“T2” was a phenomenon. I’m tickled to have experienced the enormity of its release firsthand.
2011: Heavens, I’m not sure there’s anything left to be written about “T2.”
What’s important to impart is that the film has stood the test of time. Sure, the CGI acrobatics aren’t the lightning strikes they used to be and Arnold is more of a tabloid and political punchline these days than a growly superstar, but the basic elements of “T2” remain shockingly fresh and frightfully entertaining.
I’ve grown over the years to appreciate Cameron’s two “Terminator” pictures, preferring the original feature’s feral stance and low-tech creativity as it fashions an end-of-the-world scenario of survival. It’s a fascinating movie, securely shaped by Cameron in his pre-blowhard days, during a time when the bearded wonder had to prove himself to an industry of doubters.
“T2” returns Cameron to a place of fear, released two years after his masterpiece, “The Abyss,” failed to light up the box office as intensely as onlookers expected. The director retreated to the comfort of his original creation, though he wasn’t content to simply rehash the same cyborg shenanigans. With Big A’s participation and Carolco’s insane spending habits, Cameron seized a monster budget and manufactured the ultimate summer moviegoing ride, teeming with car chases, gunfire, sci-fi elements, comedy, explosions, surgery, philosophy, Spanish lessons, a muscular Linda Hamilton, and topped off with a provocative anti-nuclear statement, envisioned here as a mid-movie nightmare that still provides a profound horror show.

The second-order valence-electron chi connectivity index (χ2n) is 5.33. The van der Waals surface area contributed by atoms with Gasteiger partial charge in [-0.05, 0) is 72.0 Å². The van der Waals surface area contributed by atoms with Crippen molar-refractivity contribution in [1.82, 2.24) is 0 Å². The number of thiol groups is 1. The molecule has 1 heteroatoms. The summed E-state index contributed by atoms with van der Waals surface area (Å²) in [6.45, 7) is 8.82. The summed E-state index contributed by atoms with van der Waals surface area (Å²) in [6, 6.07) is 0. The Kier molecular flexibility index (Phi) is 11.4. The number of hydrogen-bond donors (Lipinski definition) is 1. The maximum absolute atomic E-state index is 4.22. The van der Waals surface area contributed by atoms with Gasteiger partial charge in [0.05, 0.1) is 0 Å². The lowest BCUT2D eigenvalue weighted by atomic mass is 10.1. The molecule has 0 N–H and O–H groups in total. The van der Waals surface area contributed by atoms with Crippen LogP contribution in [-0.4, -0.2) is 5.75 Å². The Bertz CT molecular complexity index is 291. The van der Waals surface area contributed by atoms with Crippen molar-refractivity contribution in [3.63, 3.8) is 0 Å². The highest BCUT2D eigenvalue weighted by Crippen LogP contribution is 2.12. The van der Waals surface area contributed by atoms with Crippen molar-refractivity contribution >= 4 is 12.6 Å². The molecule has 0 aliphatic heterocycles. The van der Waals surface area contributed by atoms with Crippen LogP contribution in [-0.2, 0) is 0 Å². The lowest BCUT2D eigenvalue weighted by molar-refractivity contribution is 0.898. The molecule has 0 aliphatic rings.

“T2” has everything and it juggles the workload brilliantly. Post “Avatar,” it’s easier to spot Cameron’s hokiness these days, yet the sincerity of the message and the performances erase any lingering ick from the cartoony dialogue, with the film’s steel-blue look and ingenious deployment of violence (the T-800’s turn from villain to hero is a wonderful twist) keeping Cameron’s urges at bay. “T2” is softer than the original picture in terms of characterization and emotional beats, yet ferocious when it comes to demolition.
It’s a triumphant sequel in the sense that it builds on established mythos, yet isn’t afraid to feel around for new elements to explore and destroy, with the T-1000 an inspired creation that generates a plausible villain for Arnold to combat while introducing a wow factor with its liquid metal innards. With all the time-travel and cyborg collision going on, Cameron does a fine job believing in his logic. Even if the math doesn’t always add up, it’s easy to be swept up by this audacious movie.
Besides, any film that makes Danny Cooksey a badass is a treat.
We now live in a world with four “Terminator” pictures (“T3” is satisfying junk food with one hell of an ending), a short-lived television series, and a supa-sweet Universal Studios 4-D movie experience. Yet, everything goes back to “T2,” that original flash of spectacle that turned a wonky franchise into a global box office killer and Arnold into a steel-jawed icon. It was also the last time Cameron touched greatness. As much as I enjoy “True Lies” and “Titanic,” the man hasn’t fired on all cylinders since 1991. He lost his hunger with his colossal sequel and that’s a crying shame. Now over the next decade we’re getting two “Avatar” follow-ups. Barf.
Somebody warm up the time portal and reprogram the T-800. He’s got one last target to terminate.